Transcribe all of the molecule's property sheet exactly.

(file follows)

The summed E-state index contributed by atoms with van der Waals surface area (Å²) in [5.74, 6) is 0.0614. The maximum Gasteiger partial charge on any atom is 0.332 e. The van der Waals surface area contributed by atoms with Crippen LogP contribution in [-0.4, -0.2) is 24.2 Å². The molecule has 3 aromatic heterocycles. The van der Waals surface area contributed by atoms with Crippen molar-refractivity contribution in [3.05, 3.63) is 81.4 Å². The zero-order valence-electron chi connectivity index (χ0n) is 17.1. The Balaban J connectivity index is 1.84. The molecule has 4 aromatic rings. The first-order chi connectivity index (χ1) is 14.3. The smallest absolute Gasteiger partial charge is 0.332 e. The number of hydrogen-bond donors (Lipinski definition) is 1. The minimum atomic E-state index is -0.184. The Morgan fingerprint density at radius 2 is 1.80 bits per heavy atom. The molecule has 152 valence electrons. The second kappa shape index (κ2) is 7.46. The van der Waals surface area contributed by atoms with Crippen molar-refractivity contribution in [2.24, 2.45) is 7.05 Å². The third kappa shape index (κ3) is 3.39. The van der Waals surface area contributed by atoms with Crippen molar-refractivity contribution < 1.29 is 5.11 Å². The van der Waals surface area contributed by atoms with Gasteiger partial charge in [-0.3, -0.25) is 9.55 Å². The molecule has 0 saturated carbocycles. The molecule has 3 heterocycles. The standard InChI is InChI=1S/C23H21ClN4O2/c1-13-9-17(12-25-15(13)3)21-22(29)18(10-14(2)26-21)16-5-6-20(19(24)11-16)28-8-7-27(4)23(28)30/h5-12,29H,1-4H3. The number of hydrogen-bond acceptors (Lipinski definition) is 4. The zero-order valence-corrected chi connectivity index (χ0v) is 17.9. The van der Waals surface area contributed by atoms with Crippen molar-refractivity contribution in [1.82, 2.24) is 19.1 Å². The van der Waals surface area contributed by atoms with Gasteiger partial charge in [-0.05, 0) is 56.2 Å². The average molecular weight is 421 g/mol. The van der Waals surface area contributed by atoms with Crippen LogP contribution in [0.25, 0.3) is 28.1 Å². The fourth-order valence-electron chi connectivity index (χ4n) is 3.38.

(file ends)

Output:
The summed E-state index contributed by atoms with van der Waals surface area (Å²) in [5.74, 6) is 0.0614. The maximum Gasteiger partial charge on any atom is 0.332 e. The van der Waals surface area contributed by atoms with Crippen LogP contribution in [-0.4, -0.2) is 24.2 Å². The molecule has 3 aromatic heterocycles. The van der Waals surface area contributed by atoms with Crippen molar-refractivity contribution in [3.05, 3.63) is 81.4 Å². The zero-order valence-electron chi connectivity index (χ0n) is 17.1. The Balaban J connectivity index is 1.84. The molecule has 4 aromatic rings. The first-order chi connectivity index (χ1) is 14.3. The smallest absolute Gasteiger partial charge is 0.332 e. The number of hydrogen-bond donors (Lipinski definition) is 1. The minimum atomic E-state index is -0.184. The Morgan fingerprint density at radius 2 is 1.80 bits per heavy atom. The molecule has 152 valence electrons. The second kappa shape index (κ2) is 7.46. The van der Waals surface area contributed by atoms with Crippen molar-refractivity contribution in [2.24, 2.45) is 7.05 Å². The third kappa shape index (κ3) is 3.39. The van der Waals surface area contributed by atoms with Crippen molar-refractivity contribution < 1.29 is 5.11 Å². The van der Waals surface area contributed by atoms with Gasteiger partial charge in [-0.3, -0.25) is 9.55 Å². The molecule has 0 saturated carbocycles. The molecule has 3 heterocycles. The standard InChI is InChI=1S/C23H21ClN4O2/c1-13-9-17(12-25-15(13)3)21-22(29)18(10-14(2)26-21)16-5-6-20(19(24)11-16)28-8-7-27(4)23(28)30/h5-12,29H,1-4H3. The number of hydrogen-bond acceptors (Lipinski definition) is 4. The zero-order valence-corrected chi connectivity index (χ0v) is 17.9. The van der Waals surface area contributed by atoms with Crippen molar-refractivity contribution in [1.82, 2.24) is 19.1 Å². The van der Waals surface area contributed by atoms with Gasteiger partial charge in [-0.05, 0) is 56.2 Å². The average molecular weight is 421 g/mol. The van der Waals surface area contributed by atoms with Crippen LogP contribution in [0.25, 0.3) is 28.1 Å². The fourth-order valence-electron chi connectivity index (χ4n) is 3.38.